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Posts Tagged ‘3.5 tev’

Getting fired up again!

Sunday, January 31st, 2010

As the time approaches for the reinitiation of LHC operations, we are starting to feel the excitement  of this grandiose experiment again.

With the Tevatron’s first direct constraint on the mass of the Higgs boson beyond good-old LEP’s this past week, physicists in all LHC experiments are getting ready and more excited to re-start operations and finally gather some data that allow them to search for new physics and hopefully complement or surpass very quickly the astonishing Tevatron results.  Meanwhile, LHC physicists and engineers are finalizing the improvements in the quench protection systems that will allow us to run at the energy of 3.5 TeV/beam, starting middle February.

My two cents, as always, consists of collaborating in putting the CMS trigger system in the best condition possible to start taking good data.  This time though, we are using “real” data from last year’s operations as opposed to using “simulated” data.  No more relying entirely on Monte Carlo, no more tweaking and tuning and speculating about our computer simulations.  This is the real deal guys!!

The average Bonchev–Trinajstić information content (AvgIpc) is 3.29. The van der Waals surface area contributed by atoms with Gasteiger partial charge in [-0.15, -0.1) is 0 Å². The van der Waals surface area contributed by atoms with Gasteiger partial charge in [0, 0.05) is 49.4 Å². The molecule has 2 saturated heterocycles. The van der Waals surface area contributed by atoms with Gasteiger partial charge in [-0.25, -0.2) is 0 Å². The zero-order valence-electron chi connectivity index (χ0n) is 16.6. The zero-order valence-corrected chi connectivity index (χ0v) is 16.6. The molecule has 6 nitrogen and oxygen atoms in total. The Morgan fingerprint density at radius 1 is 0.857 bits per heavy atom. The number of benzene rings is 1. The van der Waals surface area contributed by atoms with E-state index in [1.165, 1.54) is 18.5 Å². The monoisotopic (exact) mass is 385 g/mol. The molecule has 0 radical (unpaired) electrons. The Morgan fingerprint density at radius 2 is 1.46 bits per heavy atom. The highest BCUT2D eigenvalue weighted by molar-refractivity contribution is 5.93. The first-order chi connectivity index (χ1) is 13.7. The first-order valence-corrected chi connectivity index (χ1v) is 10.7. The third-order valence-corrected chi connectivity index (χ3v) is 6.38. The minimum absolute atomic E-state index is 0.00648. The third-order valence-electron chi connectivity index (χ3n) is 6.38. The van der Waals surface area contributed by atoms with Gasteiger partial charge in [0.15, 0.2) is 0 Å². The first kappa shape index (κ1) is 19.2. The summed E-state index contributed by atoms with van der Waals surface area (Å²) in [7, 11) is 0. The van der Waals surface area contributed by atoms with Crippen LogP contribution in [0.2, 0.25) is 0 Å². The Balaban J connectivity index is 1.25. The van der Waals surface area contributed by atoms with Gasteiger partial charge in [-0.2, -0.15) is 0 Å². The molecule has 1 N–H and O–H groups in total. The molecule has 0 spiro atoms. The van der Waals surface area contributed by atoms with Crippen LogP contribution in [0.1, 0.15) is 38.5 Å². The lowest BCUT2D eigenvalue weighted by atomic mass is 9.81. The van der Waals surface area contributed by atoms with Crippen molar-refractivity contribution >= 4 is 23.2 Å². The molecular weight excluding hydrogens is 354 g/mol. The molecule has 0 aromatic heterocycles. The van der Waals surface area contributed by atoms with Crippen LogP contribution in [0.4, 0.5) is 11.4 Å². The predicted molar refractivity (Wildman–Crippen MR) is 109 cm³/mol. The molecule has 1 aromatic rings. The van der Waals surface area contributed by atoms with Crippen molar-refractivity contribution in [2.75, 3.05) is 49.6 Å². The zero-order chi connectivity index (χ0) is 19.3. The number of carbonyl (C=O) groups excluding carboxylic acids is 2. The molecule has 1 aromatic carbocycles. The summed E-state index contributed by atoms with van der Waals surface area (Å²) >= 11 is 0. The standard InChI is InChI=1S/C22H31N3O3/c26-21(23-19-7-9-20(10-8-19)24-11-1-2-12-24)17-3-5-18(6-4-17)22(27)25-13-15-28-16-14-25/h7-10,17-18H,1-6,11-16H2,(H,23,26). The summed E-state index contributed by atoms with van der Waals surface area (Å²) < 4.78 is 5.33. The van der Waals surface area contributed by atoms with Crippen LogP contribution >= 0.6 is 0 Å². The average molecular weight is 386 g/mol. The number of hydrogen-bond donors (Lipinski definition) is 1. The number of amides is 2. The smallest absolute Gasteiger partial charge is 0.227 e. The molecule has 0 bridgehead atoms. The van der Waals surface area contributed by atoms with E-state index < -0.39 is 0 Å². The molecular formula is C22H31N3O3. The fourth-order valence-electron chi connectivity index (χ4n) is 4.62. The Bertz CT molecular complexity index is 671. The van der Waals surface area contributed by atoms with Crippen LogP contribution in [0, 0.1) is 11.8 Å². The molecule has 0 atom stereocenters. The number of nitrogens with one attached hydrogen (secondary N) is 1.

What we do with the data is to skim it off-line into a collection of good and interesting events, then we feed them into our on-line system and run the trigger menu to check its performance.  These data has all the information, event by event, that the detector collected (in the form of electronic signals) from those proton-proton collisions we had last year.  For these past month or so, we have been capable of touching nature’s primary constituents over and over in order to adapt our detectors and tune them to be able to better sense the most fantastic petals of life: particles!

Edgar Carrera (Boston University)

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